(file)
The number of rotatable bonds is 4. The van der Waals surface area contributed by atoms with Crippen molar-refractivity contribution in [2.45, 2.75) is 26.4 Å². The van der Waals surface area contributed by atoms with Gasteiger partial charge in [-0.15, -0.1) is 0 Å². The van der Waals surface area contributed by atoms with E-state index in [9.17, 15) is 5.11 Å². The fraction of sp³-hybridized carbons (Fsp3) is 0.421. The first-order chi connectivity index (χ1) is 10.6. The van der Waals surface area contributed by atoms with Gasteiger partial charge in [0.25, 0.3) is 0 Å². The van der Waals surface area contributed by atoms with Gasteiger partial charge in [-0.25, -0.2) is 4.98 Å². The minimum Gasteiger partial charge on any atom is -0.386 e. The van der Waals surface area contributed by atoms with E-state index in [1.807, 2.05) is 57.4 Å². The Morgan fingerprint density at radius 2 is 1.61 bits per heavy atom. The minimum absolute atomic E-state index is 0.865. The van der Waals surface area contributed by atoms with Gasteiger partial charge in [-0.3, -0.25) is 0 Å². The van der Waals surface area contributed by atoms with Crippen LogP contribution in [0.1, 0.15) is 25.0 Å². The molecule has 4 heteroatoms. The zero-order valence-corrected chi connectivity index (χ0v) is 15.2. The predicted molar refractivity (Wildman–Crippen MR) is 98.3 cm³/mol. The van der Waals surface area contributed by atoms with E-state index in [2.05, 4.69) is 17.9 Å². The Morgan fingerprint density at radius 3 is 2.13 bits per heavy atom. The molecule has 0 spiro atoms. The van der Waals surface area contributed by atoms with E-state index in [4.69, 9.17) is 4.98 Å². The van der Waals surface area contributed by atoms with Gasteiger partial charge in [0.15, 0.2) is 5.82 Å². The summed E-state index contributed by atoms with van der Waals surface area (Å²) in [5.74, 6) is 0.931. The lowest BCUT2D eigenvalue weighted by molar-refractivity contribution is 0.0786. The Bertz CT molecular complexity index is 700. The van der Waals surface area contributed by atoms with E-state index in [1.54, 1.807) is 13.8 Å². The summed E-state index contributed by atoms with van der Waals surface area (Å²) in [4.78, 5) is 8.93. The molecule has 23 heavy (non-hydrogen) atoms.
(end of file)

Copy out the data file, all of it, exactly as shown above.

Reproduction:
The number of rotatable bonds is 4. The van der Waals surface area contributed by atoms with Crippen molar-refractivity contribution in [2.45, 2.75) is 26.4 Å². The van der Waals surface area contributed by atoms with Gasteiger partial charge in [-0.15, -0.1) is 0 Å². The van der Waals surface area contributed by atoms with E-state index in [9.17, 15) is 5.11 Å². The fraction of sp³-hybridized carbons (Fsp3) is 0.421. The first-order chi connectivity index (χ1) is 10.6. The van der Waals surface area contributed by atoms with Gasteiger partial charge in [0.25, 0.3) is 0 Å². The van der Waals surface area contributed by atoms with Gasteiger partial charge in [-0.25, -0.2) is 4.98 Å². The minimum Gasteiger partial charge on any atom is -0.386 e. The van der Waals surface area contributed by atoms with E-state index in [1.807, 2.05) is 57.4 Å². The Morgan fingerprint density at radius 2 is 1.61 bits per heavy atom. The minimum absolute atomic E-state index is 0.865. The van der Waals surface area contributed by atoms with Gasteiger partial charge in [-0.3, -0.25) is 0 Å². The van der Waals surface area contributed by atoms with Crippen LogP contribution in [0.1, 0.15) is 25.0 Å². The molecule has 4 heteroatoms. The zero-order valence-corrected chi connectivity index (χ0v) is 15.2. The predicted molar refractivity (Wildman–Crippen MR) is 98.3 cm³/mol. The van der Waals surface area contributed by atoms with E-state index in [2.05, 4.69) is 17.9 Å². The Morgan fingerprint density at radius 3 is 2.13 bits per heavy atom. The molecule has 0 spiro atoms. The van der Waals surface area contributed by atoms with E-state index in [4.69, 9.17) is 4.98 Å². The van der Waals surface area contributed by atoms with Gasteiger partial charge in [0.15, 0.2) is 5.82 Å². The summed E-state index contributed by atoms with van der Waals surface area (Å²) in [5.74, 6) is 0.931. The lowest BCUT2D eigenvalue weighted by molar-refractivity contribution is 0.0786. The Bertz CT molecular complexity index is 700. The van der Waals surface area contributed by atoms with E-state index in [1.54, 1.807) is 13.8 Å². The summed E-state index contributed by atoms with van der Waals surface area (Å²) in [4.78, 5) is 8.93. The molecule has 23 heavy (non-hydrogen) atoms.